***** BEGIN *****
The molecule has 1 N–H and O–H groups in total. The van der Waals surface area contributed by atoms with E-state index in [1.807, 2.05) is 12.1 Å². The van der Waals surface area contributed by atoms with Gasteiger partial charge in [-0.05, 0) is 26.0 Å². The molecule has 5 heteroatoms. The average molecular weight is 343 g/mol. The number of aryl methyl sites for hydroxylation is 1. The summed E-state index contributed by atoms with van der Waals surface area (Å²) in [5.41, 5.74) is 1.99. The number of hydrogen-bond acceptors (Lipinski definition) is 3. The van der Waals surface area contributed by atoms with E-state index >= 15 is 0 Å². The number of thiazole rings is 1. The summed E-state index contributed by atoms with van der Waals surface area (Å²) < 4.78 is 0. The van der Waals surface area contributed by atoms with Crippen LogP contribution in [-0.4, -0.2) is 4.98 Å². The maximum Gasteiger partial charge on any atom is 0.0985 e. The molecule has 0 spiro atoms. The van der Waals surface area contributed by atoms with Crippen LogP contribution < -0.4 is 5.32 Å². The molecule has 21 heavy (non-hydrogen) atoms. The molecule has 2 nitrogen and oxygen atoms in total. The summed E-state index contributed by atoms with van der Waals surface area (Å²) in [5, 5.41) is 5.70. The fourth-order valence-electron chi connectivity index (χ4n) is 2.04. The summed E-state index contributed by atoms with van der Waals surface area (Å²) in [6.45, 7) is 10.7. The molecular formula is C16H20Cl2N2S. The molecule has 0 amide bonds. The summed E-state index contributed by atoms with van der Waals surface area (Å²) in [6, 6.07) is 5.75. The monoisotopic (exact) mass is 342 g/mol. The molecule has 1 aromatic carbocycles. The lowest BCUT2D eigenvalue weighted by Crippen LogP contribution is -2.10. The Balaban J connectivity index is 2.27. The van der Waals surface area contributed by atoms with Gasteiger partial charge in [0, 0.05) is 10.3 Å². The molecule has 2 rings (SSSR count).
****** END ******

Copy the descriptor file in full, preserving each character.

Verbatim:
The molecule has 1 N–H and O–H groups in total. The van der Waals surface area contributed by atoms with E-state index in [1.807, 2.05) is 12.1 Å². The van der Waals surface area contributed by atoms with Gasteiger partial charge in [-0.05, 0) is 26.0 Å². The molecule has 5 heteroatoms. The average molecular weight is 343 g/mol. The number of aryl methyl sites for hydroxylation is 1. The summed E-state index contributed by atoms with van der Waals surface area (Å²) in [5.41, 5.74) is 1.99. The number of hydrogen-bond acceptors (Lipinski definition) is 3. The van der Waals surface area contributed by atoms with E-state index >= 15 is 0 Å². The number of thiazole rings is 1. The summed E-state index contributed by atoms with van der Waals surface area (Å²) < 4.78 is 0. The van der Waals surface area contributed by atoms with Crippen LogP contribution in [-0.4, -0.2) is 4.98 Å². The maximum Gasteiger partial charge on any atom is 0.0985 e. The molecule has 0 spiro atoms. The van der Waals surface area contributed by atoms with Crippen LogP contribution < -0.4 is 5.32 Å². The molecule has 21 heavy (non-hydrogen) atoms. The molecule has 2 nitrogen and oxygen atoms in total. The summed E-state index contributed by atoms with van der Waals surface area (Å²) in [5, 5.41) is 5.70. The fourth-order valence-electron chi connectivity index (χ4n) is 2.04. The summed E-state index contributed by atoms with van der Waals surface area (Å²) in [6.45, 7) is 10.7. The molecular formula is C16H20Cl2N2S. The molecule has 0 amide bonds. The summed E-state index contributed by atoms with van der Waals surface area (Å²) in [6, 6.07) is 5.75. The monoisotopic (exact) mass is 342 g/mol. The molecule has 1 aromatic carbocycles. The lowest BCUT2D eigenvalue weighted by Crippen LogP contribution is -2.10. The Balaban J connectivity index is 2.27. The van der Waals surface area contributed by atoms with Gasteiger partial charge in [0, 0.05) is 10.3 Å². The molecule has 2 rings (SSSR count).